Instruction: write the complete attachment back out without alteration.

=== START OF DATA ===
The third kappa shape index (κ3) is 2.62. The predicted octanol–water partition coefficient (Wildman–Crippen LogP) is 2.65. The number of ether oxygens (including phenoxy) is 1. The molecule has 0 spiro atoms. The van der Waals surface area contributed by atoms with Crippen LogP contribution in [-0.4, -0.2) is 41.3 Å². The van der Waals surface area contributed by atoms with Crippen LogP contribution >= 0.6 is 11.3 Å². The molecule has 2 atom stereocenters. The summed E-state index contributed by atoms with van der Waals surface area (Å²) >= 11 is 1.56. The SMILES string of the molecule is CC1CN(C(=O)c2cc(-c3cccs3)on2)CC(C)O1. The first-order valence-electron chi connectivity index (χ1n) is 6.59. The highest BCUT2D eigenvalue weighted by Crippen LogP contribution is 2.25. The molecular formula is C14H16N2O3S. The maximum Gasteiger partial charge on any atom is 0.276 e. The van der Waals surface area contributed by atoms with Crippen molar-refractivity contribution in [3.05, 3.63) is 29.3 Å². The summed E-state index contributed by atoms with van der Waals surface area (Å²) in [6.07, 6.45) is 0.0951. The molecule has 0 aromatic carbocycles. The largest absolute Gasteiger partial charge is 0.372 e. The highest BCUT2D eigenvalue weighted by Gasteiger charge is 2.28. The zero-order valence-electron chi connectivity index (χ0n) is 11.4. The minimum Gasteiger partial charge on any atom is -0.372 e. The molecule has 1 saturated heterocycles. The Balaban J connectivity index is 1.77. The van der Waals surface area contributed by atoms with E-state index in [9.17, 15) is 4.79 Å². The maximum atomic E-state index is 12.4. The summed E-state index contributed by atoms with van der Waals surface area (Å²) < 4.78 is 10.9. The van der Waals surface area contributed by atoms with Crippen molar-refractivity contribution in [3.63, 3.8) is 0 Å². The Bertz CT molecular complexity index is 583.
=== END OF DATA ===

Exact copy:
The third kappa shape index (κ3) is 2.62. The predicted octanol–water partition coefficient (Wildman–Crippen LogP) is 2.65. The number of ether oxygens (including phenoxy) is 1. The molecule has 0 spiro atoms. The van der Waals surface area contributed by atoms with Crippen LogP contribution in [-0.4, -0.2) is 41.3 Å². The van der Waals surface area contributed by atoms with Crippen LogP contribution >= 0.6 is 11.3 Å². The molecule has 2 atom stereocenters. The summed E-state index contributed by atoms with van der Waals surface area (Å²) >= 11 is 1.56. The SMILES string of the molecule is CC1CN(C(=O)c2cc(-c3cccs3)on2)CC(C)O1. The first-order valence-electron chi connectivity index (χ1n) is 6.59. The highest BCUT2D eigenvalue weighted by Crippen LogP contribution is 2.25. The molecular formula is C14H16N2O3S. The maximum Gasteiger partial charge on any atom is 0.276 e. The van der Waals surface area contributed by atoms with Crippen molar-refractivity contribution in [3.05, 3.63) is 29.3 Å². The summed E-state index contributed by atoms with van der Waals surface area (Å²) in [6.07, 6.45) is 0.0951. The molecule has 0 aromatic carbocycles. The largest absolute Gasteiger partial charge is 0.372 e. The highest BCUT2D eigenvalue weighted by Gasteiger charge is 2.28. The zero-order valence-electron chi connectivity index (χ0n) is 11.4. The minimum Gasteiger partial charge on any atom is -0.372 e. The molecule has 1 saturated heterocycles. The Balaban J connectivity index is 1.77. The van der Waals surface area contributed by atoms with E-state index in [9.17, 15) is 4.79 Å². The maximum atomic E-state index is 12.4. The summed E-state index contributed by atoms with van der Waals surface area (Å²) < 4.78 is 10.9. The van der Waals surface area contributed by atoms with Crippen molar-refractivity contribution in [3.63, 3.8) is 0 Å². The Bertz CT molecular complexity index is 583.